So, I have always loved reading about the soil of a vineyard when tasting wine. The subsoil in Chablis is called Kimmeridgean or Virgulien marl and dates back to the Upper Jurassic era about 150 million years ago. It has alternating  bands of gray marl, limestone, and sometimes fossils of Exogyra virgula, a small, comma-shaped oyster from the Middle and Upper Kimmeridgean.

Brocard Sainte Claire Chablis Vieilles Vignes 2019

I am unashamed to admit that Jake and I picked which of the three wines to open based on the label. I had just been talking to him about the Exogyra virgula. And since it was on the label, that was the wine we opened!

Well, that's what I thought it was; it turns out that my presumption of what was on the label was incorrect. According to Brocard's website, it's an ammonite. They share: "Life force, the spiral is naturally present in nature symbol of creation and fulfillment, it characterizes our commitment to continuous improvement of our business approach." So, it's not the fossil I thought. But it is representative of their fervent commitment to a healthy ecology. 

In 1973, Jean-Marc Brocard established his estate in Préhy, a small village near the town of Chablis. Jean-Marc now runs the nearly 200 hectare estate along with his son Julien. Over a third of those hectares are certified organic.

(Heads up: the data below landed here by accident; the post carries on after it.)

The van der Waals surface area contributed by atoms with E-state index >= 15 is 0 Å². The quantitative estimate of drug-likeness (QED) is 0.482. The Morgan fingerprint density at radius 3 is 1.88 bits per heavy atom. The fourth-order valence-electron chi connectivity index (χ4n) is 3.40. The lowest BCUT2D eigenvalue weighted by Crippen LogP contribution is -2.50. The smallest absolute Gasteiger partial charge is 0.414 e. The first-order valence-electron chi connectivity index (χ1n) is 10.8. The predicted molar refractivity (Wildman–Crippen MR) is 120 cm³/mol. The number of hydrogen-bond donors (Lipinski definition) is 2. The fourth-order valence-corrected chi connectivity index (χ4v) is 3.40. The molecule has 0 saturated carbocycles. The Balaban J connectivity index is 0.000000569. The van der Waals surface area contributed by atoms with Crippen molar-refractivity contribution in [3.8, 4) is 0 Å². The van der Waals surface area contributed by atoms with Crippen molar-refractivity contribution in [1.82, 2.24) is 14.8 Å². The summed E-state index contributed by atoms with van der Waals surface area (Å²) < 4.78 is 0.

On the nose, the wine is rife with fruits and hint of the sea. On the palate, those saline notes are joined with more minerality and just a hint of citrus.


Since the Chablis wine region lies in the Burgundy region of France, I looked no further than the classic little savory cheese bites that begin most meals there: gougèresGougères are really just cheese puffs, but they sound so much more fancy in French, right? The traditional cheese is Comté, but I used all of that for my failed first batch. So, I settled on Gruyère for this batch. 

A quick note on that: I have made gougères tons of times. And  I thought it would be nice to use an actual French recipe. I kept thinking as I made it "Really, cream instead of water?" "Hmmm...that dough doesn't look right to me" and more. But I soldiered on with her recipe and ended up with hard, biscuit-like bites. They were delicious, but they were not gougères. 

Ingredients makes approximately 30
  • 12 Tablespoons unsalted butter
  • 1-1/2 cups water
  • 2 cups flour
  • 9 eggs
  • 1-1/2 cups grated cheese plus more for sprinkling on top


Preheat oven to 425 degrees Fahrenheit.

Bring butter and water to a boil in a large saucepan. Remove pan from heat and add flour all at once. Stir vigorously with a wooden spoon until mixture forms a thick dough and pulls away from sides of pan, approximately 3 minutes. Return pan to heat and cook, stirring constantly, until dough is lightly dried, about 2 minutes more.

Transfer dough to a bowl, and let cool for 5 minutes; using a wooden spoon, beat in 9 eggs, one at a time, making sure each egg is completely incorporated before adding the next. After the 8th egg addition, fold in the grated cheese. Add in the final egg and beat until the dough comes together; it will be thick, shiny, and smooth.

Scoop the dough onto a baking sheet. You can use two spoons or, as I did when I was in a rush for this second batch, I used a scoop. Place the balls at least 1-inch apart. Sprinkle more grated cheese over the top.